If the police or other authorities of Sri Lanka do not have witnesses or other evidences supporting that this American committed the crime, there is little that can be done. The police of Sri Lanka could ask the police of whatever locality the person is now in to interview the accused, which they might do as a favor, but are not obliged to do. If they do such an interview, the content would probably be sent to the Sri Lankan authorities. It might or might not be of help to them.
If the Sri Lankan authorities can assemble some evidence, they could apply for extradition. That is a matter which depends on the existence of a treaty. According to 18 U.S. Code § 3181 there is an extradition treaty between the US and Sri Lanka, which became effective on Jan. 12, 2001.
Extradition requests are normally subject to review by the courts and diplomatic authorities of the sending nation, that is the country that is requested to extradite a person. The request may be refused if there is not sufficient evidence, or if the charge is not a crime under the laws of the sending nation, or for other reasons specified in the law of the sending nation.
In the hypothetical case in the question, the main issue would probable be whether there was sufficient evidence. If it were claimed that the accused could not get a fair trial in Sri Lanka, or would be likely to be subject to torture there, that could also be a reason for refusal.
In the US this is handled under 18 USC 3184 This provides in relevant part that:
If, on such hearing, [the judge or magistrate] deems the evidence sufficient to sustain the charge under the provisions of the proper treaty or convention, or under section 3181(b), he shall certify the same, together with a copy of all the testimony taken before him, to the Secretary of State, that a warrant may issue upon the requisition of the proper authorities of such foreign government, for the surrender of such person, according to the stipulations of the treaty or convention; and he shall issue his warrant for the commitment of the person so charged to the proper jail, there to remain until such surrender shall be made.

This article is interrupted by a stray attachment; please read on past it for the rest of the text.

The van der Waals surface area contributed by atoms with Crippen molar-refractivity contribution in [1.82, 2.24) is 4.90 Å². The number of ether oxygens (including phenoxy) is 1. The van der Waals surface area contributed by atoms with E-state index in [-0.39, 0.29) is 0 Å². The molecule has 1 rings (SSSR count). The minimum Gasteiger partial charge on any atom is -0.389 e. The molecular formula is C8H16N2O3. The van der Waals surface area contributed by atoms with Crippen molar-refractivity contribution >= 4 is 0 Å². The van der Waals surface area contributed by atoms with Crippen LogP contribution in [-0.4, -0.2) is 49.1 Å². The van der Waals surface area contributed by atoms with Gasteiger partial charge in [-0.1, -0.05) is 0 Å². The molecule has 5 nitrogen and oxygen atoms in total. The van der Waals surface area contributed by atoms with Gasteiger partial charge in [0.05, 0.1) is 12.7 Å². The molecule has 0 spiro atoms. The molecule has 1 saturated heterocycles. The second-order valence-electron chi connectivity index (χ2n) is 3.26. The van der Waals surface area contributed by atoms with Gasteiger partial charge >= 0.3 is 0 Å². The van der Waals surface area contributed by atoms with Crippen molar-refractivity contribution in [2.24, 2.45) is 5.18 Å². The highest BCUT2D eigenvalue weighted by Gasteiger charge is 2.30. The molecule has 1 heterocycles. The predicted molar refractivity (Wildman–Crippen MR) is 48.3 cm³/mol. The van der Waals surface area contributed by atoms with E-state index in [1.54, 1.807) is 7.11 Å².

I do not know the details of criminal procedure in Sri Lanka, so I don't know what, if anything, a court might do about such a case. In the US, a court would have nothing to do in such a matter until and unless the prosecutor was willing to present formal charges. Such charges would have to establish that there was probable cause to believe that a crime had been committed, and that the accused had comitted it, before a trial could be held.
The Sri Lankan authorities could also request that a relevant US prosecutor file charges and try the accused in a US court. In some cases the US will try US nationals for offenses committed outside the US. But in the kind of case described in the question, this would not be usual.
If Sri Lankan law permits, the authorities there could also try the accused in absentia. Many countries and many people regard this as fundamentally unfair, but it is sometimes done. In such a case, the person convicted in absentia could be arrested if s/he ever came within the jurisdiction of Sri Lanka. Aside from that, Sri Lanka cannot bring the person to court unless they apply for and get extradition, or the person travels to Sri Lanka again and is arrested there.
As to the specific questions:
if a good lawyer was stating the question above, what would their precise terms be?
There are not very many specific terms to be used. The person said to have comitted the murder (or other crime) would probably be refereed to as "the accused" or possibly "the alleged criminal". If there is a specific term for the particular crime in Sri Lankan law, it would be used. If it were a real case, details such as the time and place of the crime would be given.
will this whole hypothetical situation fall under the case study of criminal law? I'm thinking international laws as well, but then I don't know for sure what international laws are, so there's that.
Yes, this is an aspect of criminal law, albeit one that most lawyers in criminal law practice never have occasion to deal with. In a sense there is no such thing as "international law", that is, law binding on countries. What is known as "international law" is the complex of treaties and agreements between various countries and the way in which they are given effect. Nations never have to enter into treaties, although there can be great pressure to do so. A nation can always denounce a treaty, although there may be consequences such as political or economic pressure, or in extreme cases, war.
"international law" is also the accumulated precedents for how nations have interacted in the past over legal issues, but this is only binding in future cases to the extent that a given country's laws or courts treat it as binding, or that a current treaty makes it so.